Officials from the Department of Agriculture, Food and the Marine, however, are insisting on doing sheep welfare inspections. This is ridiculous. They should be supporting these farmers because it might take days to round up all the sheep on hill and mountain farms. One needs good weather but with fog, rain and short days many farmers are unable to do it. This is putting huge pressure on farmers in my and other constituencies who are forced to do this. Can the Department not use drones or some other technology to deal with this?
I always support departmental officials but they need to be supporting farmers now, both physically and mentally. These farmers are under huge pressure because they cannot get staff if they get ill or Covid. Will the Taoiseach ask the Minister for Agriculture, Food and the Marine to call off the wolves here?
Thank you, Deputy.
These sheep inspections can be done by drones. Support the farmers; do not terrorise them.
To be fair, wolves have not been reintroduced yet in the country.
I did not say that.
I am only jesting. I will follow it up with the Minister, Deputy McConalogue.
It is a serious issue. Why is the Taoiseach making light of it?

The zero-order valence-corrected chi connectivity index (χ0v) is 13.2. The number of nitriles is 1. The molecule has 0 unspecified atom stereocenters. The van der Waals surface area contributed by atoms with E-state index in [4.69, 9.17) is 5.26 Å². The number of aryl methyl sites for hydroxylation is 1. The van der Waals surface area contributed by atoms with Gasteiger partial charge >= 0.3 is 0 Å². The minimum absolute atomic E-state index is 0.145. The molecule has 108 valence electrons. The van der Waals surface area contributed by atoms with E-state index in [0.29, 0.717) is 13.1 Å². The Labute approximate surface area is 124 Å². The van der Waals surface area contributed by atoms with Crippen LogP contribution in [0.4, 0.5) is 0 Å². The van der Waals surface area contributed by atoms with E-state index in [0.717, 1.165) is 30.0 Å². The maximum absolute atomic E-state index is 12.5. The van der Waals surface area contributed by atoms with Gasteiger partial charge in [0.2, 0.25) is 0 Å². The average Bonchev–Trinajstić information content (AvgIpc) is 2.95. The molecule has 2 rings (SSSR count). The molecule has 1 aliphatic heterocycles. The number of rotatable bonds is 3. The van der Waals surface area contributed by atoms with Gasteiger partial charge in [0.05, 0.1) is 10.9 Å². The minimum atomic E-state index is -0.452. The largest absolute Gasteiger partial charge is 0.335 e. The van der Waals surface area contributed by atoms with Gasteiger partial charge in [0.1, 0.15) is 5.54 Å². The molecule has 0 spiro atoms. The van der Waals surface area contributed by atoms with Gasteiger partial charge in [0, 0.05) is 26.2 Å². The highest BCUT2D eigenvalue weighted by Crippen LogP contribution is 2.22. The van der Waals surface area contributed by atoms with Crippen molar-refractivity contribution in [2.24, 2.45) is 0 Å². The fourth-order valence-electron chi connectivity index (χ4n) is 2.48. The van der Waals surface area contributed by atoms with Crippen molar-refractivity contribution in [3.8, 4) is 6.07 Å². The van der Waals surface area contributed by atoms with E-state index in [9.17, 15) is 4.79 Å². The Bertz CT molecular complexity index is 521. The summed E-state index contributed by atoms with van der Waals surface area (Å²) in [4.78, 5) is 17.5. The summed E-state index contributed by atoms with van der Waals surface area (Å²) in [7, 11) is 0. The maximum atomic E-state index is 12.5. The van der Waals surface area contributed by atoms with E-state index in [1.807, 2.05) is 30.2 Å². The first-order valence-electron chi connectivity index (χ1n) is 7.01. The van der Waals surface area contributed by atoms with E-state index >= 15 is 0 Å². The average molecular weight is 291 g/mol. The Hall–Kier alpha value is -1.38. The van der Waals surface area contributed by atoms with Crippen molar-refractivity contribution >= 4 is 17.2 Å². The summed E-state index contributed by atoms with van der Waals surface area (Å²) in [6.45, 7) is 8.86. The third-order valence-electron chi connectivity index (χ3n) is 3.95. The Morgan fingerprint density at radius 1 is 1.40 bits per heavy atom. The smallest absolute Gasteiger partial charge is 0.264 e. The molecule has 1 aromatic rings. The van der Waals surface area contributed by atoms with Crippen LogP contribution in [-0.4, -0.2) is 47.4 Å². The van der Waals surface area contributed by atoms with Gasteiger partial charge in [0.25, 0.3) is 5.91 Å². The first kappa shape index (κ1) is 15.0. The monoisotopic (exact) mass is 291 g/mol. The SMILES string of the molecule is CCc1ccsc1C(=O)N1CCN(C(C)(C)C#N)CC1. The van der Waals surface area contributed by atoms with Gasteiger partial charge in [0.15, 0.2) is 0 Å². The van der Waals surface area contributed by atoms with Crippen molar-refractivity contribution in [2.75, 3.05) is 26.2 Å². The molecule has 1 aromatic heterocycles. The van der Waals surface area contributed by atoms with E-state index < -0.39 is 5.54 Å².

I will follow it up with the Minister.
The Taoiseach will follow it up.
I will talk to the Department of Agriculture, Food and the Marine about the sheep welfare inspectors. I am not aware of the potential for drones to monitor sheep on the headlands. Maybe the Department can explore that as well.
Last week saw a catastrophic landslide on a wind farm construction site at Meenbog in County Donegal. There is quite a lot of video footage showing the extent of the environmental disaster and its impact on a sensitive location. It makes for stark viewing.
The potential for a disaster such as this was well flagged by campaigners due to the inadequacy of the governance of the industry. A review was started by the Fine Gael-Labour Government in 2013 but it still has not concluded.
Will the Government commit to a comprehensive review of the outdated 2006 guidelines once and for all in light of the Meenbog disaster and the Derrybrien site which has cost over €2 million in fines, while clocking up €15,000 more every single day due to Government inaction?